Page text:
Recruitment is one of the key areas to assist the growth of your business, however, it is also one of the most overlooked areas of risk. From legal obligations including national minimum wage and discrimination to inducing a breach of an individual’s post termination restrictions, recruitment can often be a minefield for employers.
Getting the initial recruitment process right is one of the biggest challenges you’ll face as an employer. You want to find the right person not only for the job, but for your company as well. Our employment team can assist in guiding you safely through the process and avoid the pitfalls often faced at this early stage of engagement.
From ensuring your initial advert complies with employment law, to writing job descriptions and planning a well thought out interview, we can guide you through the whole recruitment process.
With liability for discrimination occurring from the very outset of the job advertisement stage, you should be careful not to make a job advert discriminatory in the criteria or requirements you set for the role. it is common for certain job roles to have occupational requirements which, on the face of it, may appear discriminatory. We can help identify such requirements and advise on whether, given the context and nature of the work, the requirements will satisfy any of the discrimination exceptions under current employment law.
Interviewing candidates is essential when recruiting, and again, you must be careful to not be discriminatory in the questions you ask or in the way the interview is conducted in general. It is common for businesses to slip up at this early stage with failure to make adjustments for written tests or psychological or aptitude tests a common cause of discrimination claims. We can advise on the extent to which adjustments might be required for individuals at this stage, and how these should be implemented in order to make the interview process as fair as possible.
When considering candidates, we can advise on the legalities of the use of artificial intelligence and social media monitoring to narrow down the pool, whilst keeping on the right side of employment law and data protection legislation.
When you have made the decision and offered an individual a role, you’ll need to consider the next steps including any adjustments required for the individual, reference requests, contracts and the induction process. We can assist businesses throughout the entire process and help build new or more streamlined ways of achieving the goal of recruiting the right people for your business.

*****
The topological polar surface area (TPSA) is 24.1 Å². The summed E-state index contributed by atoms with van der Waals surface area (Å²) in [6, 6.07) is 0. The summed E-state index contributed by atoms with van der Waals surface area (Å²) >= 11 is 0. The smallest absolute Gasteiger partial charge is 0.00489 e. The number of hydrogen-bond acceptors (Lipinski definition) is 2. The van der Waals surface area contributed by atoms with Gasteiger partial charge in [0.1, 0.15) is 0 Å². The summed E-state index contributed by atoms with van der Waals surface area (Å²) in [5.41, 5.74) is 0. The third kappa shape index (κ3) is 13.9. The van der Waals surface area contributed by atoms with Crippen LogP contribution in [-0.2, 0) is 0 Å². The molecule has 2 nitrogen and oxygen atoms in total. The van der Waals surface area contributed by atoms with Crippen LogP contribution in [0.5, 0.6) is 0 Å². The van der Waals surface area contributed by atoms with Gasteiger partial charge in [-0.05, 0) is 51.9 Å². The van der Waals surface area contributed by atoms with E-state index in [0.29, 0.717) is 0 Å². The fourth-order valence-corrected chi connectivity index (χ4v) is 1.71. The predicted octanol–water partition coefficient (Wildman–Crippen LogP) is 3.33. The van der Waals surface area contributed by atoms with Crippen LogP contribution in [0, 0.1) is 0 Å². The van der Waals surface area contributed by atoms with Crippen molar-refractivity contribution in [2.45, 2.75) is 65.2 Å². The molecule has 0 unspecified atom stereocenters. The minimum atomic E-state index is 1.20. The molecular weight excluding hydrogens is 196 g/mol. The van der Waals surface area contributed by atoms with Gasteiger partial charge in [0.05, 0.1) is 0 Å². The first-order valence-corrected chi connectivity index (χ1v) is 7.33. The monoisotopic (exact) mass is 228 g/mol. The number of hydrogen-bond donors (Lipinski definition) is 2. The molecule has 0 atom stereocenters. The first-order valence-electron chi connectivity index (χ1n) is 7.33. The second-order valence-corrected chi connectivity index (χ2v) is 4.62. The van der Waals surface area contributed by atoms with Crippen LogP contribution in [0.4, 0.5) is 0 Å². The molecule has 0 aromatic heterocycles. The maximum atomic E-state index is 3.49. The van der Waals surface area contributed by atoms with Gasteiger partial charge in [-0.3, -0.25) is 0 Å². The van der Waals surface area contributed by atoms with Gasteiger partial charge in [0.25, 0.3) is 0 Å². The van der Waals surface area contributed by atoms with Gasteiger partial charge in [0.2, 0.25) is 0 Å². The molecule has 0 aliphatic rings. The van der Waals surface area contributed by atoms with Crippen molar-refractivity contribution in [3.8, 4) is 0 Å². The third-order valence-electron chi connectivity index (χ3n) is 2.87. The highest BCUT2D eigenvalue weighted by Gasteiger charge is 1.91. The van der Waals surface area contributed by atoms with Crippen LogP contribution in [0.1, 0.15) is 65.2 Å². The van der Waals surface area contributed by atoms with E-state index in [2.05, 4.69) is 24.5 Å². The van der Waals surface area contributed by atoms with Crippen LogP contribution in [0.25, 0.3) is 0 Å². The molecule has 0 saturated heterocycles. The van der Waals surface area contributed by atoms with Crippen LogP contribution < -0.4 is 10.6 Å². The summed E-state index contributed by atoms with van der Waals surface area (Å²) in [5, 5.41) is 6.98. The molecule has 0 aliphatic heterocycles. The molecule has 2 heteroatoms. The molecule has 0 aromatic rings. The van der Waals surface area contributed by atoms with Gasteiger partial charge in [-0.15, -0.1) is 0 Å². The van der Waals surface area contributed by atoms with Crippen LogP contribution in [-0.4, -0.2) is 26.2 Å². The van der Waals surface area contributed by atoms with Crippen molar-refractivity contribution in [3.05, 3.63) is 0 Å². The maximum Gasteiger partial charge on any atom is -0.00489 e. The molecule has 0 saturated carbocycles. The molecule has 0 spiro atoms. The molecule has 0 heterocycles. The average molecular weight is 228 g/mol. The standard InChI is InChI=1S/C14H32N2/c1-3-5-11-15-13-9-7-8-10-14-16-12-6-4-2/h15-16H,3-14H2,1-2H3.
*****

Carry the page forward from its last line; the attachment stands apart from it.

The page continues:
Recruitment can be challenging and time-consuming. Depending on the role and setup of the business, you will need to consider whether you require an employee, a worker or a self-employed individual to carry out the work required.
You may want the flexibility of having an agency worker or someone on a zero-hour contract to lessen the pressure of having a full-time employee to manage. However, by outsourcing these employees, their loyalty may sit elsewhere rather than you as a business owner. If you choose to bring a consultant or contractor to provide assistance on one large project, you will need a bespoke contract outlining the exact parameters of their job role and you should be careful that they work in adherence with the IR35 regulations (more information on this can be found here).
Should you choose to hire someone as an employee of your business, you will have responsibility to comply with extensive employment rights, including annual leave, sick pay, maternity, paternity and adoption leave, as well as the ability to claim unfair dismissal and lodge grievances. Staff are a business’s greatest asset but can also be a very large expense.
If the individual sought is senior, consideration will have to be given to the contents of a directors’ service agreement and any share or bonus offering provided to attract the best talent for your business.
Irrespective of the type of role sought, each individual will require a contract, clearly stating their job roles and what will be expected of them. This will benefit you as an employer, setting the tone of the relationship, and individual knows what expected of them.
We can also work with you to ensure you have the correct policies and procedures in place in preparation of employing staff, as well as implementing the necessary practices to minimise the risk of employing an individual in the wrong type of role.
Directors Service Agreement
For senior individuals such as Directors, a Directors Service Agreement is the common approach to recording the terms of a Directors contract.
Such an agreement should identify the expectations of a Director, including the more onerous obligations imposed on such a senior individual such as Directors duties, insurance and what happens when the individual ceases to be a Director. These clauses can be crucial to setting expectations and protecting the business if things eventually turn sour.
From contractual entitlements for annual leave to dealing with shares, from enforcing restrictive covenants or senior executive exits, we can support you from any angle.
Whether you want assistance from the very beginning of the recruitment journey or at a single stage, our employment team are able to advise you, ensuring that you are offering equal opportunities to applicants and are making all the reasonable adjustments when you take someone on.
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